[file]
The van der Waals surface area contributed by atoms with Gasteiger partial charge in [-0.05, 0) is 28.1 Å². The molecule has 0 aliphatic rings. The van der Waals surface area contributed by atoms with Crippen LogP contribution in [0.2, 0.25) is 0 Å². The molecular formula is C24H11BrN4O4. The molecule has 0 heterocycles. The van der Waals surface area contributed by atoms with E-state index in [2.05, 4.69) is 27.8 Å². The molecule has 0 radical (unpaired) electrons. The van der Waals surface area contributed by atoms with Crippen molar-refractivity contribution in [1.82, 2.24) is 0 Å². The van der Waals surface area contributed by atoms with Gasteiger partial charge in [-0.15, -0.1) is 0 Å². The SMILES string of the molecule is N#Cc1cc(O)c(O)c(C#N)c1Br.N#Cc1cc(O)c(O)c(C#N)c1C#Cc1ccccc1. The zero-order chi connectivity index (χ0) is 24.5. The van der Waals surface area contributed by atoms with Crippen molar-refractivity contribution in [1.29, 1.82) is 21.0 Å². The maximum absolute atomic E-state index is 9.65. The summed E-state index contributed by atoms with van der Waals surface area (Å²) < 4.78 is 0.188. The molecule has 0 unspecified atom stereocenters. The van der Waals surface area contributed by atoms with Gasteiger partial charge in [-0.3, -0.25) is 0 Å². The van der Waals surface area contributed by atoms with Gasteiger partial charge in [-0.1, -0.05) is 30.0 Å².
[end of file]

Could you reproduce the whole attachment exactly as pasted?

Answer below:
The van der Waals surface area contributed by atoms with Gasteiger partial charge in [-0.05, 0) is 28.1 Å². The molecule has 0 aliphatic rings. The van der Waals surface area contributed by atoms with Crippen LogP contribution in [0.2, 0.25) is 0 Å². The molecular formula is C24H11BrN4O4. The molecule has 0 heterocycles. The van der Waals surface area contributed by atoms with E-state index in [2.05, 4.69) is 27.8 Å². The molecule has 0 radical (unpaired) electrons. The van der Waals surface area contributed by atoms with Crippen molar-refractivity contribution in [1.82, 2.24) is 0 Å². The van der Waals surface area contributed by atoms with Gasteiger partial charge in [-0.15, -0.1) is 0 Å². The SMILES string of the molecule is N#Cc1cc(O)c(O)c(C#N)c1Br.N#Cc1cc(O)c(O)c(C#N)c1C#Cc1ccccc1. The zero-order chi connectivity index (χ0) is 24.5. The van der Waals surface area contributed by atoms with Crippen molar-refractivity contribution in [1.29, 1.82) is 21.0 Å². The maximum absolute atomic E-state index is 9.65. The summed E-state index contributed by atoms with van der Waals surface area (Å²) < 4.78 is 0.188. The molecule has 0 unspecified atom stereocenters. The van der Waals surface area contributed by atoms with Gasteiger partial charge in [-0.3, -0.25) is 0 Å². The van der Waals surface area contributed by atoms with Gasteiger partial charge in [-0.1, -0.05) is 30.0 Å².